Jan. 15 (UPI) -- More than $6 billion in debt issued by Puerto Rico could be wiped clean and leave investors with the bill, a U.S. oversight board says.
The Financial Oversight and Management Board for Puerto Rico, created to manage the U.S. territory's government debt crisis, said the invalid debt was issued in "clear violation" of the Puerto Rico constitution, which requires a balanced budget.
The board said, therefore, the debt should be considered null and void. The debt was used to balance the budget while the proceeds were used to finance deficit spending.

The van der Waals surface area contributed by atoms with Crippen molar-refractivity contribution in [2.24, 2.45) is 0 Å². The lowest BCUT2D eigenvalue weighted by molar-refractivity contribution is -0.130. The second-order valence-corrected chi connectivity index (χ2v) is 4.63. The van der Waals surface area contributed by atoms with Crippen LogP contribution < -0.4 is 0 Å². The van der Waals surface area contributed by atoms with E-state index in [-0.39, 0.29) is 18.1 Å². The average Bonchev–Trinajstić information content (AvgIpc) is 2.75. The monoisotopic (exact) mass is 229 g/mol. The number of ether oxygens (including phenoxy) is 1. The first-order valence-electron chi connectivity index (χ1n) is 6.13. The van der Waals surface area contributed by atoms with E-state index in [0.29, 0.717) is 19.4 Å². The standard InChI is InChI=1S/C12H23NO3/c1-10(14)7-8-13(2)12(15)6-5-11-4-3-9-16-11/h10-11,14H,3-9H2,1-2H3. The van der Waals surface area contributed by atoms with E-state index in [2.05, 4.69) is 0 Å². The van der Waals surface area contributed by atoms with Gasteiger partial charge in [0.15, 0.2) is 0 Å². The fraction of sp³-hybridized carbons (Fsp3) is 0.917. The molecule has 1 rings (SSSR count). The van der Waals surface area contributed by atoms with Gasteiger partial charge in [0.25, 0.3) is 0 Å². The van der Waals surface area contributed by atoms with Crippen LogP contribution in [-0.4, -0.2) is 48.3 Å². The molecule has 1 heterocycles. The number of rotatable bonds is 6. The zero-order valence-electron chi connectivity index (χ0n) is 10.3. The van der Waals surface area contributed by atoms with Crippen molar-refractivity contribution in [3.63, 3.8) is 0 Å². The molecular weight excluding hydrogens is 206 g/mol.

The debt includes all general obligation bonds issued between 2012 and 2014, the board said in a statement on Twitter.
The oversight board said it will recommend to the judge overseeing Puerto Rico's restructuring case to wipe out issues that exceed the constitutional debt limit. That means creditors won't get their investment back.
"The Board has the duty to act in the best interests of Puerto Rico and all of its creditors. Challenging improperly issued debt is consistent with that duty," the board wrote. "Today's objection is the first major action taken by the Oversight Board as a result of its careful and exhaustive investigation."
Puerto Rico is still grappling with rebuilding efforts from Hurricane Maria, which caused substantial damage in September 2017.